All Eric Olsen could do was wait.
The Notre Dame standout and former Poly Prep star’s future was out of his hands. His past performances had to do the talking, his performance in the Senior Bowl, NFL Combine, and Notre Dame’s Pro Day.
“It’s been a nerveracking couple of months, all leading up to the draft,” the 6-foot-4, 306-pound offensive lineman said. “As the draft got close, it got more stressful and more nerveracking.”
Last week, that all went away with one phone call – from Denver Broncos coach Josh McDaniels.
“Eric, we’re gonna select you,” the coach told him.
Moments later, his name flashed across the television screen, the 183rd pick and part of the sixth round of the draft. His lifelong dream, the one he jokingly spoke about years ago with good friend John Ferrara, a redshirt senior at Michigan, was a reality.
“You can’t believe it,” he said. “Everything I did up to this point, how hard I’ve been working, it’s worth it. It’s been a journey. I’ve been working since I was a little kid to get to this point, playing Pee Wee, to Poly Prep and Notre Dame.”
It was, indeed, a joyous Saturday night at the Olsens’ Staten Island household as the star lineman was surrounded by family – brother Drew, mother Joanne, grandmother Florence, and father Andy – and friends. He received a phone call from Ferrara, and the two reminisced.
“I was so proud there were a few tears in my eyes,” Andy Olsen said. “I was beaming. He’s worked very hard, he’s a good kid. He stayed out of trouble and has a great education behind him now.”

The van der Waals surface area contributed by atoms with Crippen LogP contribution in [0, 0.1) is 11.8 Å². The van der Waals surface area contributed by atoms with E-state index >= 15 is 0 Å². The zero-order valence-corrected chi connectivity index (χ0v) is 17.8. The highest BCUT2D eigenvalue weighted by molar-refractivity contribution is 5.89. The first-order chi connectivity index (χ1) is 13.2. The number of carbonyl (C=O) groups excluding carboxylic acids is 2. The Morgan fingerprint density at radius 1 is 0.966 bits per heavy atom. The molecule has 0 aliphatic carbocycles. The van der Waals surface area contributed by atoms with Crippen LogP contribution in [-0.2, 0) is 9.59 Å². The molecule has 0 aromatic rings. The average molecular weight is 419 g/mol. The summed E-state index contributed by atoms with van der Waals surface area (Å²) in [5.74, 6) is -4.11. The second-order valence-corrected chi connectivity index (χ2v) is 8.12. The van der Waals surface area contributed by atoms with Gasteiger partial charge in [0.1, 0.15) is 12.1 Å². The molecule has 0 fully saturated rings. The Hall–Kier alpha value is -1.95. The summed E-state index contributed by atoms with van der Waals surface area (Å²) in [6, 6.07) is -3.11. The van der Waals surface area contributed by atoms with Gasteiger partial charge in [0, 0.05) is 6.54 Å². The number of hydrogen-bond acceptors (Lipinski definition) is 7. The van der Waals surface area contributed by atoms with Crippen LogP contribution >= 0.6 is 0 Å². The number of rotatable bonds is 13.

After a stellar career at Poly Prep, Eric Olsen made a name for himself at Notre Dame, starting the final six games of his sophomore year at right guard. After a solid junior year there, he moved to center as a senior and allowed just one sack, earning Guardian of the Year Award as Notre Dame’s top offensive lineman.
“The Broncos add a smart and instinctive pivot in Eric Olsen,” the NFL.com analysis read. “The former Notre Dame standout processes information quickly, and has the ability to make quick reads on the move. Given Josh McDaniels’ desire to rebuild the Broncos into a team full of competitive high-character guys with outstanding intelligence, the selection of Olsen is sensible at this point.”
Olsen became the first player from Poly Prep taken in the draft, a significant feat considering the powerhouse program coach Dino Mangiero, a former NFL defensive end, has built. Olsen is also the first Staten Island player drafted since 2000 when Maryland cornerback Lewis Sanders was picked by Cleveland with the first pick of the fourth round.
“I’m happy to represent Staten Island and represent Poly Prep,” he said.
Said Mangiero: “It’s a great opportunity. That’s all you ask for, to get a good chance. He’s gonna have an opportunity to fulfill a lifelong dream.”
With the initial euphoria having faded, Olsen is ready to start his professional career. He has asked former Notre Dame standouts Ryan Harris (Broncos) and John Sullivan (Miami Dolphons) what to expect when three-day rookie mini-camp begins this weekend. He is excited about the opportunity, a chance to make a living at the sport he loves.
“There’s a lot of work to be done. Just because I’ve been picked doesn’t mean I’ve made it at all,” he said. “It’s a whole different animal, going from college [to the NFL]. It’s a completely different level, playing against guys that are grown men with families. It’s a business, it’s a job.”
His father sees that chip on his shoulder all over again, as it was four years ago when he arrived at Notre Dame as a freshman. He wanted to prove he belonged, coming from a place – New York City – not known for producing superior football players.
“He thinks he deserves to be there and he’s gonna try to prove it,” Andy Olsen said.